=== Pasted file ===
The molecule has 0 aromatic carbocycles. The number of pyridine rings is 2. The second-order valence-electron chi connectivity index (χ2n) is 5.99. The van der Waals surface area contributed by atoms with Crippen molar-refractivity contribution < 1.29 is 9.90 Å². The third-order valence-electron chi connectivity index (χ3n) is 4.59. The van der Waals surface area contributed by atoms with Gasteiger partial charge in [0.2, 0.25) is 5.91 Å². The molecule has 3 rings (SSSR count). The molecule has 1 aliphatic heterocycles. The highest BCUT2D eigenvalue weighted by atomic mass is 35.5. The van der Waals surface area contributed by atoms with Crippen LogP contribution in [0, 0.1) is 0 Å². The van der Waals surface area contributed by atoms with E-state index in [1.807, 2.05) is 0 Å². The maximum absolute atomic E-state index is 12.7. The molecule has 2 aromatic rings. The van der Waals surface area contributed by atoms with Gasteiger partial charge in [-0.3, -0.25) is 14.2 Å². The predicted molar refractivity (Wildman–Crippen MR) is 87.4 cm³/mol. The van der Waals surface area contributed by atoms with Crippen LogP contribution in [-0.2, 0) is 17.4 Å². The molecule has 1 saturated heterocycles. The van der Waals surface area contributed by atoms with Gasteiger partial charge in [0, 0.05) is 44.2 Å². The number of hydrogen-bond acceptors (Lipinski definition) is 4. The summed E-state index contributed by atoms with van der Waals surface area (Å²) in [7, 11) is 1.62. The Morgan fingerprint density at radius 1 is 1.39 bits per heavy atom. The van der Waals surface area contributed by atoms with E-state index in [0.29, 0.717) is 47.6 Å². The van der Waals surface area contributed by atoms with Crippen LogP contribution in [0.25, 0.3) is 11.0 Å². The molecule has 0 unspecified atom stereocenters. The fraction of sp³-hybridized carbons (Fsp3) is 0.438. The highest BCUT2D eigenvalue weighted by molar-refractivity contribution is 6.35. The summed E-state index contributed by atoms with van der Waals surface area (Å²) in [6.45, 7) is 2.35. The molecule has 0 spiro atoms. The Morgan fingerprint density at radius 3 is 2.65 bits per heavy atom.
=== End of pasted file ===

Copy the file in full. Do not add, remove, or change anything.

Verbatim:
The molecule has 0 aromatic carbocycles. The number of pyridine rings is 2. The second-order valence-electron chi connectivity index (χ2n) is 5.99. The van der Waals surface area contributed by atoms with Crippen molar-refractivity contribution < 1.29 is 9.90 Å². The third-order valence-electron chi connectivity index (χ3n) is 4.59. The van der Waals surface area contributed by atoms with Gasteiger partial charge in [0.2, 0.25) is 5.91 Å². The molecule has 3 rings (SSSR count). The molecule has 1 aliphatic heterocycles. The highest BCUT2D eigenvalue weighted by atomic mass is 35.5. The van der Waals surface area contributed by atoms with Crippen LogP contribution in [0, 0.1) is 0 Å². The van der Waals surface area contributed by atoms with E-state index in [1.807, 2.05) is 0 Å². The maximum absolute atomic E-state index is 12.7. The molecule has 2 aromatic rings. The van der Waals surface area contributed by atoms with Gasteiger partial charge in [-0.3, -0.25) is 14.2 Å². The predicted molar refractivity (Wildman–Crippen MR) is 87.4 cm³/mol. The van der Waals surface area contributed by atoms with Crippen LogP contribution in [-0.2, 0) is 17.4 Å². The molecule has 1 saturated heterocycles. The van der Waals surface area contributed by atoms with Gasteiger partial charge in [0, 0.05) is 44.2 Å². The number of hydrogen-bond acceptors (Lipinski definition) is 4. The summed E-state index contributed by atoms with van der Waals surface area (Å²) in [7, 11) is 1.62. The Morgan fingerprint density at radius 1 is 1.39 bits per heavy atom. The van der Waals surface area contributed by atoms with E-state index in [0.29, 0.717) is 47.6 Å². The van der Waals surface area contributed by atoms with Crippen LogP contribution in [0.25, 0.3) is 11.0 Å². The molecule has 0 unspecified atom stereocenters. The fraction of sp³-hybridized carbons (Fsp3) is 0.438. The highest BCUT2D eigenvalue weighted by molar-refractivity contribution is 6.35. The summed E-state index contributed by atoms with van der Waals surface area (Å²) in [6.45, 7) is 2.35. The molecule has 0 spiro atoms. The Morgan fingerprint density at radius 3 is 2.65 bits per heavy atom.